Chris Webb's BI Blog

Analysis Services, MDX, PowerPivot, DAX and anything BI-related

Excel subtotals when querying Multidimensional and Tabular models

with 4 comments

As I mentioned briefly in a recent post, the fact that Excel generates some pretty rubbish MDX for detail-level reports has been well documented by Richard Lees and Rui Quintino. The new Excel 2010 named set functionality allows you to work around these problems if you can write your own MDX, but let’s face it most people who are building Excel reports will not be able to do this so this problem can be a major headache and cause severe performance problems. One interesting point to note, however, is that Excel 2010 will generate slightly better MDX when querying a Tabular Model (and I’m including PowerPivot models here) compared to when it’s querying a Multidimensional Model (ie a SSAS cube). Take the following pivot table built using Excel 2010 against the Adventure Works cube running on SQL 2008 R2:

image

I’ve put the Internet Sales Amount measure on columns, the Calendar Year and Day Name hierarchies from the Date dimension on rows, and turned off all subtotals and grand totals. Here’s the MDX that Excel generates for this pivot table:

SELECT
NON EMPTY
CrossJoin(
Hierarchize(
{DrilldownLevel(
{[Date].[Calendar Year].[All Periods]},,,INCLUDE_CALC_MEMBERS)})
, Hierarchize(
{DrilldownLevel({[Date].[Day Name].[All Periods]},,,INCLUDE_CALC_MEMBERS)}))
DIMENSION PROPERTIES PARENT_UNIQUE_NAME,HIERARCHY_UNIQUE_NAME ON COLUMNS 
FROM [Adventure Works]
WHERE ([Measures].[Internet Sales Amount])
CELL PROPERTIES VALUE, FORMAT_STRING, LANGUAGE, BACK_COLOR, FORE_COLOR, FONT_FLAGS

If you run this query you’ll see it returns 40 columns and that the first few columns contain the subtotals and grand totals that we specifically said we didn’t want, which can be the cause of performance problems:

image

However, if you create a PowerPivot model containing DimDate and FactInternetSales and build exactly the same pivot table, you’ll see a different pattern of MDX being produced. To enable easy comparison, I’ve taken the MDX that my PowerPivot model generated and changed the hierarchy names so it will work on the SSAS Adventure Works cube:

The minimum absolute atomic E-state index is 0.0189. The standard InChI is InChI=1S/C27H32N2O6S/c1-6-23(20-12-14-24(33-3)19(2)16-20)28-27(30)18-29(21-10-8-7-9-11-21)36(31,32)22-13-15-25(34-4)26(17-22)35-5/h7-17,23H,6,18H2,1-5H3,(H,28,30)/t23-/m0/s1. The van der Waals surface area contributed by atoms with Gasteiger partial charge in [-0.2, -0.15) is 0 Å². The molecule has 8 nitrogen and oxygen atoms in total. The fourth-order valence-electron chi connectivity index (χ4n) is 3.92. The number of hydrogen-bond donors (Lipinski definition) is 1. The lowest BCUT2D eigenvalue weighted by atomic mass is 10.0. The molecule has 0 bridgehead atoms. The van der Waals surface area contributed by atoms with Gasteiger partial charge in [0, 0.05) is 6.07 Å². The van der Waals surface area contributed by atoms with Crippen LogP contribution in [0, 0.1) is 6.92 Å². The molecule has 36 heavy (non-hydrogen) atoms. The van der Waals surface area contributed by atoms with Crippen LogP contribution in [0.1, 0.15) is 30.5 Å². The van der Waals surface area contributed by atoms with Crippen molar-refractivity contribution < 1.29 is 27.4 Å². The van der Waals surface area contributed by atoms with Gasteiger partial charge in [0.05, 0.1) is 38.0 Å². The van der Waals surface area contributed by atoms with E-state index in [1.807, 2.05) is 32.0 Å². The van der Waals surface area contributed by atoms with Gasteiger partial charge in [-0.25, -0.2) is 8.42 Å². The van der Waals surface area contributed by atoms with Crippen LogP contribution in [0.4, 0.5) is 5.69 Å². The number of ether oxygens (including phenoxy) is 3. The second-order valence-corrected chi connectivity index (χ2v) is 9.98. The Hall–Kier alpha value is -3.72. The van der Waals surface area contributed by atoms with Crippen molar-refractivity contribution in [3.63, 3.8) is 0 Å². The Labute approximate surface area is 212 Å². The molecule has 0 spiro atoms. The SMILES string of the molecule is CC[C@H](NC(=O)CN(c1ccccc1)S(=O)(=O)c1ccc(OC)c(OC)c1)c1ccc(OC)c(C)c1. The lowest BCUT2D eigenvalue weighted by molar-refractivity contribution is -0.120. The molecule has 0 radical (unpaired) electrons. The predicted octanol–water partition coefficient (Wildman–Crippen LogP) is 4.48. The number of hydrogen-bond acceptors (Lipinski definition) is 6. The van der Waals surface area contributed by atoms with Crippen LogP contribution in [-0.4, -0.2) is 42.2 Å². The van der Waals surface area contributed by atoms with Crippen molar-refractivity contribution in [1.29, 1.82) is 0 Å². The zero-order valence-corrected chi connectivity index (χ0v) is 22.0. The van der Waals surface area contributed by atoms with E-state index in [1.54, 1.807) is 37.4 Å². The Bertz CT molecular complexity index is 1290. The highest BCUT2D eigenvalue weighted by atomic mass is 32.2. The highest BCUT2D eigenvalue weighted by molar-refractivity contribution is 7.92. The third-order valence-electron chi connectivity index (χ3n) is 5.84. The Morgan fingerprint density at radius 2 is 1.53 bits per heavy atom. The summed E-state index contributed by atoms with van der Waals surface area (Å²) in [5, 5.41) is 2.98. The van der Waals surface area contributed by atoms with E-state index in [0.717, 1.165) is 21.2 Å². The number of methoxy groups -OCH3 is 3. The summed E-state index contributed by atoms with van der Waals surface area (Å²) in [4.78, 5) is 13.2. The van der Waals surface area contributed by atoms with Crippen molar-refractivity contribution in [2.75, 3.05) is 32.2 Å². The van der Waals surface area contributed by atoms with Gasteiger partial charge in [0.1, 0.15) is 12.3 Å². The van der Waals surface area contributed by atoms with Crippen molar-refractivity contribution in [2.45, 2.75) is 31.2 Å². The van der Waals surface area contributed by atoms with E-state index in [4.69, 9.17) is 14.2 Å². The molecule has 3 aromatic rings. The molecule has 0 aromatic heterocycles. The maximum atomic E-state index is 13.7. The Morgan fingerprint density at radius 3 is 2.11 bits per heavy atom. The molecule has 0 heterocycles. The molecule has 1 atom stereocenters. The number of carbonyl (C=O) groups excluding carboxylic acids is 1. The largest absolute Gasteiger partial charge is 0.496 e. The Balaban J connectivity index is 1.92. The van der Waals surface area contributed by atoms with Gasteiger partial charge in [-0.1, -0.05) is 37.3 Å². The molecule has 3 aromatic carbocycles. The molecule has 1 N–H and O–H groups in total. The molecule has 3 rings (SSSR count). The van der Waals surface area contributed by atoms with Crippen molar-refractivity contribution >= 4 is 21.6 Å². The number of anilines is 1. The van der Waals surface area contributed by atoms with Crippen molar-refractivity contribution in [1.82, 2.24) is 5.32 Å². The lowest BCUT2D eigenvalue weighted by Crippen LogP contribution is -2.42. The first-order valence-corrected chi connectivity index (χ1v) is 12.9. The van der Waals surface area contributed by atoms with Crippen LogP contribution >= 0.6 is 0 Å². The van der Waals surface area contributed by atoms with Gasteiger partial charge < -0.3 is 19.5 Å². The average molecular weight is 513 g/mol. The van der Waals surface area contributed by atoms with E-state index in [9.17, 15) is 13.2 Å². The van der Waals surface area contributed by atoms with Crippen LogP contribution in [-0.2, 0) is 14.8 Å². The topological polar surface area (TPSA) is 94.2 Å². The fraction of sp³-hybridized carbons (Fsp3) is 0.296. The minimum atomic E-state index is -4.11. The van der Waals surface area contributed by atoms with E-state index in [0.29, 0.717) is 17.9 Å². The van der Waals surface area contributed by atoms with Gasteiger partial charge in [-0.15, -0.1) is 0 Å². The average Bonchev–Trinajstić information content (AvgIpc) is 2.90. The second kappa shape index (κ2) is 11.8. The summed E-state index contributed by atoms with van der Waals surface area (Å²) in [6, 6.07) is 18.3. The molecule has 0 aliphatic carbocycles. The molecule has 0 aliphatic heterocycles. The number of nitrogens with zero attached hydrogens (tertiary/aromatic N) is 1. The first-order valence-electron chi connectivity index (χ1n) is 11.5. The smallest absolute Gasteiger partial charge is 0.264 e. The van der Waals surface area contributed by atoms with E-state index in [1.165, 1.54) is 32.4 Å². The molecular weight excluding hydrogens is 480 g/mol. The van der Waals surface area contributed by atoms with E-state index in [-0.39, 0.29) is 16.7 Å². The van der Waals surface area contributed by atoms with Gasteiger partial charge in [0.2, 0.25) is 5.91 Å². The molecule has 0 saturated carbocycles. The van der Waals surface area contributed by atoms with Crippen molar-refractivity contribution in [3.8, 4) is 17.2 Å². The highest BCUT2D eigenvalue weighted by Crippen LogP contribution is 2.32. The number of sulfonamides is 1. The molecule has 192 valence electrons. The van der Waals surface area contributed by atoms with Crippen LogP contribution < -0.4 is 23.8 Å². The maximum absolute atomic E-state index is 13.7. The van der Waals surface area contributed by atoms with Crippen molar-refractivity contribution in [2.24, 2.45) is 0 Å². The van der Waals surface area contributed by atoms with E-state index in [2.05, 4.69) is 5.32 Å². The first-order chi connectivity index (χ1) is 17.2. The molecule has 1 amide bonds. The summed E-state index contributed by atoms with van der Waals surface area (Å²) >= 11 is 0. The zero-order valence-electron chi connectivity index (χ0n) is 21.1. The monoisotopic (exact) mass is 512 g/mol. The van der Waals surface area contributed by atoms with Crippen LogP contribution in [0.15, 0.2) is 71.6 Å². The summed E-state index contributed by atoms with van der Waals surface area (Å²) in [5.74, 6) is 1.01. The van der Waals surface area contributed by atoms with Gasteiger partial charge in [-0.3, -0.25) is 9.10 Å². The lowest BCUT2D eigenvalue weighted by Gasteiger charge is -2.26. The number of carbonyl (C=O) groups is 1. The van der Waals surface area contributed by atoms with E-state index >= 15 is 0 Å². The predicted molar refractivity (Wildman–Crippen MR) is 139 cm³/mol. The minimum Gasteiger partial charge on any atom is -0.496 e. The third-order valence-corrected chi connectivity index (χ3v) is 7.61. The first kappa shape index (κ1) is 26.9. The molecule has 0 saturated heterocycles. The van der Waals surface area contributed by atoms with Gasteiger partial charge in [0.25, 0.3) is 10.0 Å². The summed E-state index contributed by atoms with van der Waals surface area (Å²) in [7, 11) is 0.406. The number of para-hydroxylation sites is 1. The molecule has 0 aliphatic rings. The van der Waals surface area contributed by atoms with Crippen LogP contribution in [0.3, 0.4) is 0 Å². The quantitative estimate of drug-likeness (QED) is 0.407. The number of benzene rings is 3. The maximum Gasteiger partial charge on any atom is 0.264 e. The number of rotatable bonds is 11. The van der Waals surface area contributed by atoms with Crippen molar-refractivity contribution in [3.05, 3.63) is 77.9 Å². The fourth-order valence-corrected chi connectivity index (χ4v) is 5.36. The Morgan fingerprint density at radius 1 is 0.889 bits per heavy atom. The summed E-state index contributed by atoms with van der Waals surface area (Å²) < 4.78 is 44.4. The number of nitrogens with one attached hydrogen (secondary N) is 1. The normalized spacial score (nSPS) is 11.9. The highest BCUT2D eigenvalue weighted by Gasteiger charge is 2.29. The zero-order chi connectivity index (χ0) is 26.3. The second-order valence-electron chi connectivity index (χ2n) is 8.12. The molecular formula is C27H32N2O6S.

SELECT
NON EMPTY
Hierarchize(
DrilldownMember(
CrossJoin(
{[Date].[Calendar Year].[All],[Date].[Calendar Year].[Calendar Year].AllMembers}
, {([Date].[Day Name].[All])})
, [Date].[Calendar Year].[Calendar Year].AllMembers
, [Date].[Day Name]))
DIMENSION PROPERTIES PARENT_UNIQUE_NAME,HIERARCHY_UNIQUE_NAME
ON COLUMNS 
FROM [Adventure Works]
WHERE ([Measures].[Internet Sales Amount])
CELL PROPERTIES VALUE, FORMAT_STRING, LANGUAGE, BACK_COLOR, FORE_COLOR, FONT_FLAGS

If you look at the results, you see that while the grand total is still being returned, the most of the unwanted subtotals are not and we only get 33 columns returned:

image

So if all other things were equal (and they’re not – the Tabular and Multidimensional engines are very different) then this MDX query has a big advantage over the first one because it’s doing much less work. Excel knows to use this new type of query by looking at the PREFERRED_QUERY_PATTERNS value returned by the MDSCHEMA_CUBES rowset; I’m told that the reason it isn’t used with Multidimensional models is that in many cases it could lead to worse, rather than better performance. This is another good reason to prefer Tabular models over Multidimensional models for detail-level reporting if you’re using Excel as a front-end.